• Earn your Trident every day

United States Navy SEAL—The SEAL Creed

In times of war or uncertainty there is a special breed of warrior ready to answer our Nation's call. A common man with uncommon desire to succeed.

Forged by adversity, he stands alongside America's finest special operations forces to serve his country, the American people, and protect their way of life.

I am that man.

My Trident is a symbol of honor and heritage. Bestowed upon me by the heroes that have gone before, it embodies the trust of those I have sworn to protect. By wearing the Trident I accept the responsibility of my chosen profession and way of life. It is a privilege that I must earn every day.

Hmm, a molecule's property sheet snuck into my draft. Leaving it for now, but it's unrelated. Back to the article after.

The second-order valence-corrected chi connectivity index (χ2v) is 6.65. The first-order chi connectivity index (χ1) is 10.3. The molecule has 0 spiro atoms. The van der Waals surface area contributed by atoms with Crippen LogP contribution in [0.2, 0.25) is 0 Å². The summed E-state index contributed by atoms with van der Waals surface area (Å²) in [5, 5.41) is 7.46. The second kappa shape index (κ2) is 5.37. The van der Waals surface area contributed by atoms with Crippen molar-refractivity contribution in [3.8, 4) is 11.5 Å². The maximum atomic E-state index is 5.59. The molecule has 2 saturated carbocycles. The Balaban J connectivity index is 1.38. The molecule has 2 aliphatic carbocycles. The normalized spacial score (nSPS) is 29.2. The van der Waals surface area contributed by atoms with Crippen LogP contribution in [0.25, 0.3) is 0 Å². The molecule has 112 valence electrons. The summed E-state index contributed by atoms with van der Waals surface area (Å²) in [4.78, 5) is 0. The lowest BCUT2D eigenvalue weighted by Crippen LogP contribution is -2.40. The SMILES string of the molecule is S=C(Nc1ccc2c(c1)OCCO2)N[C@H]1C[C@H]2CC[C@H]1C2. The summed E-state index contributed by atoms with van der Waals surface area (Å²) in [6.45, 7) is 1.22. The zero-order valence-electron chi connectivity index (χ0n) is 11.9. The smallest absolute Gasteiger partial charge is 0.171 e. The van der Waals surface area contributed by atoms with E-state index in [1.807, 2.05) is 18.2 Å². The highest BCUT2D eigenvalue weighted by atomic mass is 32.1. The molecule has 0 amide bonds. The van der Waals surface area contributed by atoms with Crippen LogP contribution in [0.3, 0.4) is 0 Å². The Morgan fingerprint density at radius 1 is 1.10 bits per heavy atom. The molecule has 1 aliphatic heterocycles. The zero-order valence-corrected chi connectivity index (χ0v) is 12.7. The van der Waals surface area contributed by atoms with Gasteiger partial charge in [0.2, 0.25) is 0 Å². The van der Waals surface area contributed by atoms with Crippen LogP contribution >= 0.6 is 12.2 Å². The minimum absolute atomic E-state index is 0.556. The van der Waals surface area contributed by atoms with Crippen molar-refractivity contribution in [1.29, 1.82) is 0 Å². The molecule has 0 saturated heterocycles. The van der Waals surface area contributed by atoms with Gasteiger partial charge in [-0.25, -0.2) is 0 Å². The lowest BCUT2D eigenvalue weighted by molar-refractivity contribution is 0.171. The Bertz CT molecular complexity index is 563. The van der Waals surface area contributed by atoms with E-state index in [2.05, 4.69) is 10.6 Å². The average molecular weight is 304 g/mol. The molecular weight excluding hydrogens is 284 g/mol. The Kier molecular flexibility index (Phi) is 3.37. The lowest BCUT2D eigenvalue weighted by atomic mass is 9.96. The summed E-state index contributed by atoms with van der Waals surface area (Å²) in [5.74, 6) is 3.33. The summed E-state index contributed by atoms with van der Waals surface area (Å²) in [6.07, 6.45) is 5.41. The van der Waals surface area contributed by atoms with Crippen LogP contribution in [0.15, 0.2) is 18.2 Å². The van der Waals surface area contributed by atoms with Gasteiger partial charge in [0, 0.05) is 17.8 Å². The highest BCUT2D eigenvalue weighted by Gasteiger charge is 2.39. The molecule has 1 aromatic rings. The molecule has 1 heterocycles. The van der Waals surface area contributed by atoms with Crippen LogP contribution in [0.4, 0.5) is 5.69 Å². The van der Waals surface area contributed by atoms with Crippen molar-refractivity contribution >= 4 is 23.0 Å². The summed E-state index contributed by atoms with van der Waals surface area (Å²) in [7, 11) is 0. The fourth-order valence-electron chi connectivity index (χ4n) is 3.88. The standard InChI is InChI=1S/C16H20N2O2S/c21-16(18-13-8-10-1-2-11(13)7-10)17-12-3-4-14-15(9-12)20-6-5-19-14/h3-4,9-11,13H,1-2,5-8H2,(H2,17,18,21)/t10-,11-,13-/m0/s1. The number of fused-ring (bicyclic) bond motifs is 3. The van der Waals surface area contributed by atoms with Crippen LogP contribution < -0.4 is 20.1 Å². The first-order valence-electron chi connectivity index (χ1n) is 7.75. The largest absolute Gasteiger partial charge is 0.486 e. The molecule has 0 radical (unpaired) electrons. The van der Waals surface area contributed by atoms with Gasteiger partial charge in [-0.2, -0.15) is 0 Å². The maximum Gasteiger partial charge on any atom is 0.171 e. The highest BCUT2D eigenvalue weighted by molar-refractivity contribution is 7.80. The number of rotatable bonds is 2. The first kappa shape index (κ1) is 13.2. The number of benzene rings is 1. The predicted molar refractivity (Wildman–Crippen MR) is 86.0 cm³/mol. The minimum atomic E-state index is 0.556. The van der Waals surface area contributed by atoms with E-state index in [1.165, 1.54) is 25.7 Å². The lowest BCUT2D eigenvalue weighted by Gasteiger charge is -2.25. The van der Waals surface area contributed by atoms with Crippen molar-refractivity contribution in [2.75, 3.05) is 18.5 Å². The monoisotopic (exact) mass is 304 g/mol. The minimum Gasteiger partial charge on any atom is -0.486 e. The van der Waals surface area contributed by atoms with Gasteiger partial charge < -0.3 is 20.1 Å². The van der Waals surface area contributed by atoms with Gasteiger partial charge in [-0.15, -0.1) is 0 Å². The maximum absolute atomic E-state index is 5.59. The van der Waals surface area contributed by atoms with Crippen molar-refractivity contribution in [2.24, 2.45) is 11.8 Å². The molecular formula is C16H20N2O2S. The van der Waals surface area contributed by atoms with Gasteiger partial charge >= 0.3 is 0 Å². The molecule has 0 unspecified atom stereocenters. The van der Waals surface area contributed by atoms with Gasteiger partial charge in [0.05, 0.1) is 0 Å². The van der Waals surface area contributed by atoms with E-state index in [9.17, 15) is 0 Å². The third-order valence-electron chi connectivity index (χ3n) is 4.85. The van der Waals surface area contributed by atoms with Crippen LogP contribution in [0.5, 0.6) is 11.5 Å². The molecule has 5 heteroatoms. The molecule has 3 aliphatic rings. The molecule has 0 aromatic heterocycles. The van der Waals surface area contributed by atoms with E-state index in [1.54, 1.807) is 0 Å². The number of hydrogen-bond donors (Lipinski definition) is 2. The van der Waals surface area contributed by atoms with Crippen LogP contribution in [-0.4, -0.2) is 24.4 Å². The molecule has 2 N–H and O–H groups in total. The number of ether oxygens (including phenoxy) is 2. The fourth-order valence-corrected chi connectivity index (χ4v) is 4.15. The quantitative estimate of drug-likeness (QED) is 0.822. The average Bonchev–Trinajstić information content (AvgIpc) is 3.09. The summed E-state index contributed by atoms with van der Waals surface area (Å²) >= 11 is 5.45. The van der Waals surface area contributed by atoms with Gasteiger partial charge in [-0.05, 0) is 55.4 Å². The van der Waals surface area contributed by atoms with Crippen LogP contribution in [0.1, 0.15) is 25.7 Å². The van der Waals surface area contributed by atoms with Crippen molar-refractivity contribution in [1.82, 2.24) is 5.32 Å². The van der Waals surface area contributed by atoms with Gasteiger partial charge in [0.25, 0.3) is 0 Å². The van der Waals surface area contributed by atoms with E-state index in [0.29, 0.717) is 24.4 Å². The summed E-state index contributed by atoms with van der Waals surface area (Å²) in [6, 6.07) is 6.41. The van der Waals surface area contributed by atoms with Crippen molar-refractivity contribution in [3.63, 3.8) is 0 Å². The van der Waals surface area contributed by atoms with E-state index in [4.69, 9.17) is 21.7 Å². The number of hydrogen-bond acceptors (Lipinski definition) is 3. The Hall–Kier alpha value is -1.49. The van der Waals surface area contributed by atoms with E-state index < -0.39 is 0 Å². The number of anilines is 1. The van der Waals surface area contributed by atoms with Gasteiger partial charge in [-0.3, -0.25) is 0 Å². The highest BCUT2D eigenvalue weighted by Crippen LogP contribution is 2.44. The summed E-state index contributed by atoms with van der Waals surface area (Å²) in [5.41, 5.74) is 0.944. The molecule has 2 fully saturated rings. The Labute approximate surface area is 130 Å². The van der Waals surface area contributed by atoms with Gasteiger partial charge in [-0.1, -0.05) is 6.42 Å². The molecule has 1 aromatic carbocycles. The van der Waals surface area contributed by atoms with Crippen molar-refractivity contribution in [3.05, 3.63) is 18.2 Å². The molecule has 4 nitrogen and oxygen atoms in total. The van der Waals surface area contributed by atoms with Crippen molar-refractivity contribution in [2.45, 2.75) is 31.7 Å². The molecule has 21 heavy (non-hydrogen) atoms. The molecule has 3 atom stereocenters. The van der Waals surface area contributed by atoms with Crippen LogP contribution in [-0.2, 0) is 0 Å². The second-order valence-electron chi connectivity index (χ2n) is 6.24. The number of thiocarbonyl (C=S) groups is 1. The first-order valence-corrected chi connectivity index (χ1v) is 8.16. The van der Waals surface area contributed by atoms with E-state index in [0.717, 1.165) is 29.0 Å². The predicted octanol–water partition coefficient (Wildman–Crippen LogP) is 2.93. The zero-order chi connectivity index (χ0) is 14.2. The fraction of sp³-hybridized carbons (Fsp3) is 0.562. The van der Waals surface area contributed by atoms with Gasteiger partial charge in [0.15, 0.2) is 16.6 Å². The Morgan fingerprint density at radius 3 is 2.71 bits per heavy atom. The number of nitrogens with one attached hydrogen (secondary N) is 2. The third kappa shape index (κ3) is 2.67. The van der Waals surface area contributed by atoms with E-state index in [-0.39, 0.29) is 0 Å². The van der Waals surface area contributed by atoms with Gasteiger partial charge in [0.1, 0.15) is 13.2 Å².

My loyalty to Country and Team is beyond reproach. I humbly serve as a guardian to my fellow Americans always ready to defend those who are unable to defend themselves. I do not advertise the nature of my work, nor seek recognition for my actions. I voluntarily accept the inherent hazards of my profession, placing the welfare and security of others before my own.

I serve with honor on and off the battlefield. The ability to control my emotions and my actions, regardless of circumstance, sets me apart from other men.

Uncompromising integrity is my standard. My character and honor are steadfast. My word is my bond.

We expect to lead and be led. In the absence of orders I will take charge, lead my teammates, and accomplish the mission. I lead by example in all situations.

I will never quit. I persevere and thrive on adversity. My Nation expects me to be physically harder and mentally stronger than my enemies. If knocked down, I will get back up, every time. I will draw on every remaining ounce of strength to protect my teammates and to accomplish our mission. I am never out of the fight.